Last week I shared how creating meaning and contribution has looked different for all of us these last few months. If you missed it, check it out here.
I shared an exciting announcement. I have a new book for you! When COVID-19 hit and all my speaking engagements were postponed to 2021, I channelled that time into writing a book for our passionate, busy healthcare leaders getting us through this crisis (and hundreds of other small and massive changes).
Want to know a little bit about what it’s all about?
ROCKSTARS Are All Around Us
I’m not talking rock stars in the traditional sense (even they’re physically distancing…so much so there is a hashtag for that #quarentunes). I’m talking about how you, as a leader, treat your people as the rocks that they are.
So often when I would do a team consultation or review engagement survey results or coaching a “low performer”, it became evident that they didn’t feel important, valued or heard. They felt that they were on the outs with their peers, disregarded as a complainer, and unsure how to add value.
Even for those who didn’t feel this extreme, many felt so frustrated with the lack of supplies, resources, peers and advanced training to do their job well, it got them down.
We need to treat our staff and middle managers like the rocks they are. How do we do that? That’s the first part of ROCKSTAR.
How to ROCK as a Leader
The ingredients in a resilient leader during change is simpler than you think, and the results you get are long-lasting:
ROCK = STAR
Recognize, Organize, Communicate, Kindness = Satisfaction, Teamwork, Achievement, Retention
Think about it. Have you ever worked for someone where your work was valued, organized, clearly communicated, and you were treated with kindness and not feel like coming back to work, collaborative, feel good about what you were producing, and want to stay? And, the opposite: have you ever worked in an environment where you were just a number, there was no structure, you were in the dark, and people mistreated you, and you loved your work, wanted to speak up and pitch in, was highly productive and never thought about leaving (or calling in sick)?
If you’ve been following these VLOGs (you can subscribe here) and blogs regularly, you’ll know I espouse the virtues of ROCK in different ways all the time. If it weren’t such an issue still, I wouldn’t keep producing content on it! The reality is, many people don’t always feel valued. In healthcare and essential services specifically, many people feel like a badge or a number or a body filling a scheduling line, versus the talented, passionate, knowledgeable human being he or she is. We need to make our appreciation and recognition way more transparent, especially in times of crisis or change.
Healthcare organizations are the most complex organizations to run. You have so many stakeholders, complicated funding formulas, new innovations, hundreds of roles and professions. That can intimidate us from fixing inefficiencies. Or we look at the sheer magnitude of what we need to do and we get overwhelmed. Not to mention many healthcare professionals have never worked outside of the field to draw upon the productivity, systematization and efficiency strategies other industries have embraced. The bottom line is: we need to do a better job of organizing providers’ work so we free up time for them to be with the patient. And those working behind-the-scenes or middle managers, we need to streamline our projects, meetings, strategic initiatives to only the most important things so that we have success and sustainability.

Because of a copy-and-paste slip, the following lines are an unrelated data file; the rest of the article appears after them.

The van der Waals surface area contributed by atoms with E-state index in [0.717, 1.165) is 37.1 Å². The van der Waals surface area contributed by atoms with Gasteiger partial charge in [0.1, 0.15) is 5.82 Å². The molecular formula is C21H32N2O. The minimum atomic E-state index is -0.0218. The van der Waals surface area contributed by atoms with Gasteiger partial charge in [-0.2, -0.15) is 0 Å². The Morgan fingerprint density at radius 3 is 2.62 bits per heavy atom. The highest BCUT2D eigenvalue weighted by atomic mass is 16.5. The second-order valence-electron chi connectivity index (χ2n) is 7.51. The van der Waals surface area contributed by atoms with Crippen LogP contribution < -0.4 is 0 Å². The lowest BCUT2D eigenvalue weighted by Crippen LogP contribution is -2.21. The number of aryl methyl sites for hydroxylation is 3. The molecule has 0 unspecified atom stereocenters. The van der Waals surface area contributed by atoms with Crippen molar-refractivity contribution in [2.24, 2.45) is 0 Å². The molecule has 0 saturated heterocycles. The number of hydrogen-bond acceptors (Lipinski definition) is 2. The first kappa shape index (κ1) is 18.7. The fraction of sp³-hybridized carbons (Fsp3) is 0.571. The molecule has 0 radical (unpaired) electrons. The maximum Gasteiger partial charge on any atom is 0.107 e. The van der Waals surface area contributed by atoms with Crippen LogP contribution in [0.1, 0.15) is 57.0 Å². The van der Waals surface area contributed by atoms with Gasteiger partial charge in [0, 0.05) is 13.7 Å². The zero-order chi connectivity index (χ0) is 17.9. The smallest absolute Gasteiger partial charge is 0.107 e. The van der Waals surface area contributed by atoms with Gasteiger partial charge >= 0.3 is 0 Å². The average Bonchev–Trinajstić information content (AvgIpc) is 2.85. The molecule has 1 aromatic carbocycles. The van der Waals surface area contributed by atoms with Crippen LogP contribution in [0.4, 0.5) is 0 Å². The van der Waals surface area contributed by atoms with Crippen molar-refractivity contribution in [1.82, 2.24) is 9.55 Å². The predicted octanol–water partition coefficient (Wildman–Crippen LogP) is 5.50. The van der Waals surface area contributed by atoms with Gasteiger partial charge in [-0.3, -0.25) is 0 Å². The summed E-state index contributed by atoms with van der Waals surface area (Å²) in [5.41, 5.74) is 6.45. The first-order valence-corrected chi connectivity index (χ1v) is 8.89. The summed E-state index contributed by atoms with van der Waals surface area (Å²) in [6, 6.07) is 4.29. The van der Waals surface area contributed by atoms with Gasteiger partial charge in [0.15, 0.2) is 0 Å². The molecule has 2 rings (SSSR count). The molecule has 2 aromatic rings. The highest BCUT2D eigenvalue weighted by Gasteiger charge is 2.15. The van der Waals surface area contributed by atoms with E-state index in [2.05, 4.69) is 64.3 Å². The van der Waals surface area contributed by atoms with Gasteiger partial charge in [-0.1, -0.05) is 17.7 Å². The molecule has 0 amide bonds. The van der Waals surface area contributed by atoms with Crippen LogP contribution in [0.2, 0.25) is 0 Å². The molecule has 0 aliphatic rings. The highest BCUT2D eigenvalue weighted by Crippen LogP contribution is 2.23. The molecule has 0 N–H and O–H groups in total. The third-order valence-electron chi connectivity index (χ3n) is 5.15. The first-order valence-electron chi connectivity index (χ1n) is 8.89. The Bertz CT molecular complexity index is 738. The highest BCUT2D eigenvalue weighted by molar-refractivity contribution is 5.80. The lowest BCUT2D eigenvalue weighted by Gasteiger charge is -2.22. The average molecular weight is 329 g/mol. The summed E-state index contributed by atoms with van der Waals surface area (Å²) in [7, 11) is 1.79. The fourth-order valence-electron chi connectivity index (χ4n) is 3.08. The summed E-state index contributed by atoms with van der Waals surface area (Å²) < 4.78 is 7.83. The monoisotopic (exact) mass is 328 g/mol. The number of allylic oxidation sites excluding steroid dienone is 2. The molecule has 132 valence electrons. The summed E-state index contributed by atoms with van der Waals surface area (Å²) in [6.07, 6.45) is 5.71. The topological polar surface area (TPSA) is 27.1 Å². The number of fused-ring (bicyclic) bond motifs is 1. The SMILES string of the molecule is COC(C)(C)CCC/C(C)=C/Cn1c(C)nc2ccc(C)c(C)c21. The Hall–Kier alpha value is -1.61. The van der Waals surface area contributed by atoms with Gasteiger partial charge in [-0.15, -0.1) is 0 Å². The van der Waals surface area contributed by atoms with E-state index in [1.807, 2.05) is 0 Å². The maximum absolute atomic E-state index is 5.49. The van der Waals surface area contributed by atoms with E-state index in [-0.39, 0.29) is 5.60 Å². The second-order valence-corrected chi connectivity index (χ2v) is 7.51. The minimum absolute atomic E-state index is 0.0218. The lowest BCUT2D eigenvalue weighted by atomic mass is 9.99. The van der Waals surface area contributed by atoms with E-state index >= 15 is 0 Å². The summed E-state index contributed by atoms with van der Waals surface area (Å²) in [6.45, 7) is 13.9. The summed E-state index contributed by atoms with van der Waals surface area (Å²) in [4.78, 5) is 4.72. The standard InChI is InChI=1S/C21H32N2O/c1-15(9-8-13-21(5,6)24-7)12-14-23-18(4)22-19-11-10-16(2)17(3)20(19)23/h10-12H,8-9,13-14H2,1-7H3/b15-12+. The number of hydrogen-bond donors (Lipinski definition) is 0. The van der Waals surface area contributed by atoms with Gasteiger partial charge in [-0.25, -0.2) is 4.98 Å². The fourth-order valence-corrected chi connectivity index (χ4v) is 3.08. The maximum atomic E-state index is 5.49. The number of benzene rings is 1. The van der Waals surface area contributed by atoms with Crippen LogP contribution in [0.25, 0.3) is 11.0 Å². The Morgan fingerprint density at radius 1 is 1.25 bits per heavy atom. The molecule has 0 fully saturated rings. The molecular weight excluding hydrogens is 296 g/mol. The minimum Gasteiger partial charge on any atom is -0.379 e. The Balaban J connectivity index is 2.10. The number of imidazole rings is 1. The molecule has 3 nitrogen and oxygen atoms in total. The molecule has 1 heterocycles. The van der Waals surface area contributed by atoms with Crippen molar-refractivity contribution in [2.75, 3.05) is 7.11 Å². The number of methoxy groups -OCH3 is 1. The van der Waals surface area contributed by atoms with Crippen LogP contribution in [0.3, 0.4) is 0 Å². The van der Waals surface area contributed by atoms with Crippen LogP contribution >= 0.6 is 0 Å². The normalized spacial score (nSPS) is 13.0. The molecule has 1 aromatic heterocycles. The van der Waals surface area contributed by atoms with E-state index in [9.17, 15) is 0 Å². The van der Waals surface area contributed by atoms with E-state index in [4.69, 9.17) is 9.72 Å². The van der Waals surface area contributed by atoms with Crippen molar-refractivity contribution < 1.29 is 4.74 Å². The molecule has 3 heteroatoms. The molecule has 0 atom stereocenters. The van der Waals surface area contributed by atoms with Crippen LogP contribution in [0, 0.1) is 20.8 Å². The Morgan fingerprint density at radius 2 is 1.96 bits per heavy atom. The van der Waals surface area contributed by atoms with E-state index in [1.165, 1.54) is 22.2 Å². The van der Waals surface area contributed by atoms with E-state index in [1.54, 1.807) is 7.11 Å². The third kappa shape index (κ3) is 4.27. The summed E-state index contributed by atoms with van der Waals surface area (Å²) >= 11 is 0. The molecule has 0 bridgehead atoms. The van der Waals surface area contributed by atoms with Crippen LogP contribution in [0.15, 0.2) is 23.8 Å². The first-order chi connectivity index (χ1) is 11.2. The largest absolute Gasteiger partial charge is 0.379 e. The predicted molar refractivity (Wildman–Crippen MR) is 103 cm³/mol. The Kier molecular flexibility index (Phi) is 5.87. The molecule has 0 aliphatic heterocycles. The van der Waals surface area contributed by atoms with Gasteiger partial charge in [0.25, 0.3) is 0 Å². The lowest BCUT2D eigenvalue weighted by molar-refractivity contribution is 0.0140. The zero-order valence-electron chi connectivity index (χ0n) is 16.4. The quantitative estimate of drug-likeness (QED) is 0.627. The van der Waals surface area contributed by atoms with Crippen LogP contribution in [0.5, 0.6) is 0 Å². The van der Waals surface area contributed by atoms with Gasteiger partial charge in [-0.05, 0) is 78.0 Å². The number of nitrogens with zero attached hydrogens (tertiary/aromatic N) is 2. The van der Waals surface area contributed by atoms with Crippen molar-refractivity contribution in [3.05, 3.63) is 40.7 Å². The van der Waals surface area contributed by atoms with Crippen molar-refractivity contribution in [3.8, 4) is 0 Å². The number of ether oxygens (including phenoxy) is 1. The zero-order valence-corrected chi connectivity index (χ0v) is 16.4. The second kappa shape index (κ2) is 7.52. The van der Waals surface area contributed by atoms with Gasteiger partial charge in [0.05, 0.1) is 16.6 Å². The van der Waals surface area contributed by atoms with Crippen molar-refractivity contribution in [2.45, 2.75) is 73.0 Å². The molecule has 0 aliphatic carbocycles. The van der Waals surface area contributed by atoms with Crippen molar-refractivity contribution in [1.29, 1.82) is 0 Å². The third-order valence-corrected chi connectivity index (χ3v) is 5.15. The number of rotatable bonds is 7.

We have a real division in how people wish to be communicated with that we’re not acknowledging; those with offices and handy access to computers tend to favour electronic communication (emails, memos) while providers and staff have limited time and access to it and prefer face-to-face. How does a busy leader with multiple sites and huge spans of control, and hundreds of pieces of information to communicate in any given week manage it all? Especially when they say it takes, on average, seven times to communicate something for somebody to truly understand and adopt it. Huddles, innovative communication tools, and the social media platforms that staff are already accustomed to using may save us, now and forever change and elevate the face of communication, helping to reduce the “us-them” barrier.
The more we appreciate the small gestures, including not taking for granted that people have shown up to work, keep showing kindness in small ways. Like noticing that that person may be struggling. They seem tired. Are you okay? Have you taken your break? Asking after people’s kids. If people have more than one person or a family member working at the hospital, checking in with how their spouse is doing as well. Bringing something into the staff room or posting some kind gestures that happened in the hospital between departments. Let’s not let those little tiny micro-moments pass us by. Take a picture, write a little note to yourself, whatever needs to happen so that we can remember and share those kinds of gestures.
Want to have a deeper dive into ROCK STAR? Anyone working in healthcare, as my gift to you, I’d like to share a copy with you. Provide your details here. (And answering a question of someone, outside of healthcare last week, yes, these ROCK leadership practices fit other industries too and I’ll be working on a version for other industries; if you want your industry top of that list, please email me at firstname.lastname@example.org).
Join me next week as I dive into the STAR results you get from ROCK leadership. And, check out all kinds of resources at greatnessmagnified.com/healthleader.
Share with someone you know will benefit, or simply as an excuse to say, “thanks for all you’re doing, to help get us through this.”
Looking for more resources about how you can recognize others’ greatness? Check out these articles: